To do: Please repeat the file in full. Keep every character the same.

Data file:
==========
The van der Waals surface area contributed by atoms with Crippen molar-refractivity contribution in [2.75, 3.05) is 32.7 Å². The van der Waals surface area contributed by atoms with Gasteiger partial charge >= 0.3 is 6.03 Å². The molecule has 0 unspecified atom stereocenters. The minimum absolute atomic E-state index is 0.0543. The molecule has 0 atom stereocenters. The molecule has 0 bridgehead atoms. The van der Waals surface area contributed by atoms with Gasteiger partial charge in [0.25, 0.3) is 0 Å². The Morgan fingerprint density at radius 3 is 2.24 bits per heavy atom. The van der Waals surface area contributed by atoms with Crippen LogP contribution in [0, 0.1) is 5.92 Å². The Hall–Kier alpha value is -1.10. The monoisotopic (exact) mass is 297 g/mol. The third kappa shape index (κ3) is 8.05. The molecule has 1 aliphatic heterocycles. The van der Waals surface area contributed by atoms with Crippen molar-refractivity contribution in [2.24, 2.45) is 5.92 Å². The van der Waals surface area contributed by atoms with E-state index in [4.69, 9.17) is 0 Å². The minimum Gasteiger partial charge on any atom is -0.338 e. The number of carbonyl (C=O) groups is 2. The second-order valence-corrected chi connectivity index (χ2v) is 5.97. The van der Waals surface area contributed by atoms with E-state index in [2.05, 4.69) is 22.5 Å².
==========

The van der Waals surface area contributed by atoms with Crippen molar-refractivity contribution in [2.75, 3.05) is 32.7 Å². The van der Waals surface area contributed by atoms with Gasteiger partial charge >= 0.3 is 6.03 Å². The molecule has 0 unspecified atom stereocenters. The minimum absolute atomic E-state index is 0.0543. The molecule has 0 atom stereocenters. The molecule has 0 bridgehead atoms. The van der Waals surface area contributed by atoms with Gasteiger partial charge in [0.25, 0.3) is 0 Å². The Morgan fingerprint density at radius 3 is 2.24 bits per heavy atom. The van der Waals surface area contributed by atoms with Crippen LogP contribution in [0, 0.1) is 5.92 Å². The Hall–Kier alpha value is -1.10. The monoisotopic (exact) mass is 297 g/mol. The third kappa shape index (κ3) is 8.05. The molecule has 1 aliphatic heterocycles. The van der Waals surface area contributed by atoms with Crippen molar-refractivity contribution in [2.24, 2.45) is 5.92 Å². The van der Waals surface area contributed by atoms with E-state index in [4.69, 9.17) is 0 Å². The minimum Gasteiger partial charge on any atom is -0.338 e. The number of carbonyl (C=O) groups is 2. The second-order valence-corrected chi connectivity index (χ2v) is 5.97. The van der Waals surface area contributed by atoms with E-state index in [2.05, 4.69) is 22.5 Å².